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Kala's 'WOLF PAK' tattoo and his fists are processed by separate sets of brain regions depending on if you focus on the letters or his fingers.

Kala’s ‘WOLF PAK’ tattoo and his fists are processed by separate sets of brain regions depending on if you focus on the letters or his fingers.


The Inertia

After reading this article, you’ll know that one set of brain regions processes “WOLF PAK” and another set of brain regions processes Kala’s fists… even though his “WOLF PAK” tattoo is ON his fists. Specifically, there are isolated bits of your brain that process words and others that process hands and body parts. These regions are adjacent to one another within a part of your brain between the back of your head and your ear referred to as visual cortex. If Kala is about to punch you with his right fist and you read “WOLF” before he knocks you out, the regions processing words are activated. If Kala is about to punch you and you focus on his fist rather than “WOLF”, the regions processing hands and body parts are activated.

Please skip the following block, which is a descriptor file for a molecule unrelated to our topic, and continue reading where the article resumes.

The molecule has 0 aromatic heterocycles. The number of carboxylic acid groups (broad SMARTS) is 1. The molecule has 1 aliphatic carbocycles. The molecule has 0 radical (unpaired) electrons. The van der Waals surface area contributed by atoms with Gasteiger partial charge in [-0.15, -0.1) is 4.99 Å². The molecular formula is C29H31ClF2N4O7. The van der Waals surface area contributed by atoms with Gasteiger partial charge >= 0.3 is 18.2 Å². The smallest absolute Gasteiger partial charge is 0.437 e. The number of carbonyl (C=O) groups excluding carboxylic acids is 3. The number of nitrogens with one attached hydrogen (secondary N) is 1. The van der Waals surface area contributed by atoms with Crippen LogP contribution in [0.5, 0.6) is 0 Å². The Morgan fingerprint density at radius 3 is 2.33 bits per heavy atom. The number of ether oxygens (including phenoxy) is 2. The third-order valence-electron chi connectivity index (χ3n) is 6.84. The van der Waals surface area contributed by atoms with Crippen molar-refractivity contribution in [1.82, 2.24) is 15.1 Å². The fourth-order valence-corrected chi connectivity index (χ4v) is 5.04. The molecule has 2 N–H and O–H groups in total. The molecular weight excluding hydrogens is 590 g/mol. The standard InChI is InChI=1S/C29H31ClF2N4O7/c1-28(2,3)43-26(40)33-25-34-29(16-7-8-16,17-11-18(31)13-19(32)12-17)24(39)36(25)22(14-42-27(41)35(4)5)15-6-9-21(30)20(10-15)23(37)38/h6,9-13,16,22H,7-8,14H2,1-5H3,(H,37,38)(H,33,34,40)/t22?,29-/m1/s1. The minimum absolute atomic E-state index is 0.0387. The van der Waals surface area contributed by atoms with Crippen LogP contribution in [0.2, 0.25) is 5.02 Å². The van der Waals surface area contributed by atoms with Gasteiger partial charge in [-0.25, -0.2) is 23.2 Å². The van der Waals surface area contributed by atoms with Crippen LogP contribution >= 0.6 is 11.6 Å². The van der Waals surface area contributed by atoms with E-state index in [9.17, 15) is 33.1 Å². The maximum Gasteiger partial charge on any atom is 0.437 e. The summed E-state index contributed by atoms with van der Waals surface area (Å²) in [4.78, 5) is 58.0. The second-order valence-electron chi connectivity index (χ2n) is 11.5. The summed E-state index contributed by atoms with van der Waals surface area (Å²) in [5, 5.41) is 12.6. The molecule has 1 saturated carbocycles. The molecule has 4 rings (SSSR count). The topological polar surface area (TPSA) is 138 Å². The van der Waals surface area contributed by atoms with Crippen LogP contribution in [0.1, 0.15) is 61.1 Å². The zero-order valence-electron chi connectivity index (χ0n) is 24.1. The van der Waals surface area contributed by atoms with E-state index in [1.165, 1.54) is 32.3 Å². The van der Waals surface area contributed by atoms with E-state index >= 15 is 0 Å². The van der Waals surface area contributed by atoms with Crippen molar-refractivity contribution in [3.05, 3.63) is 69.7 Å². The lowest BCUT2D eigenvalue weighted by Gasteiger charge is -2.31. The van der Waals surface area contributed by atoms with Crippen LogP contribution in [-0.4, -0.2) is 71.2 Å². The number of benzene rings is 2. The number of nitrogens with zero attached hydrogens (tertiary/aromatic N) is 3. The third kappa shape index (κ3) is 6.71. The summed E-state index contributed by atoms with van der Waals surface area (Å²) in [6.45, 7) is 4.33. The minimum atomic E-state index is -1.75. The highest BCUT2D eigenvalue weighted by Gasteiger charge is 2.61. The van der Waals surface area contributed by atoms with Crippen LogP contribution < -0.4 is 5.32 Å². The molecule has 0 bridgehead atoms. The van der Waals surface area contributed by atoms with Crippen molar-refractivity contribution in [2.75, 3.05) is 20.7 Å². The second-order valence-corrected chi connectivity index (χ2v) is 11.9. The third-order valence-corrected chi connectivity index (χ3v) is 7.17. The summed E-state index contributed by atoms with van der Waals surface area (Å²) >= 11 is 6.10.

So, there is a flip-flopping of activation between brain regions depending if you focus on the tattooed word or his fingers and fist. Though Kala’s hands have not been used in a brain-imaging experiment, many experiments have shown that this flip flopping occurs as you change your focus between two stimuli that are on top of one another at the same time.

Now, if Mike Tyson headbutts you, the same flip flopping of brain activation won’t happen between cortical regions processing faces and words because Mike Tyson’s face tattoo is not a word. If he gets a new face tattoo that reads something like “I’m Mike Tyson, bitch,” then this flip flopping between face and word regions would also happen.

So, the next time Kala Alexander punches you in the face, you’ll have a better sense of what’s happening in your brain until you pass out from the pain.

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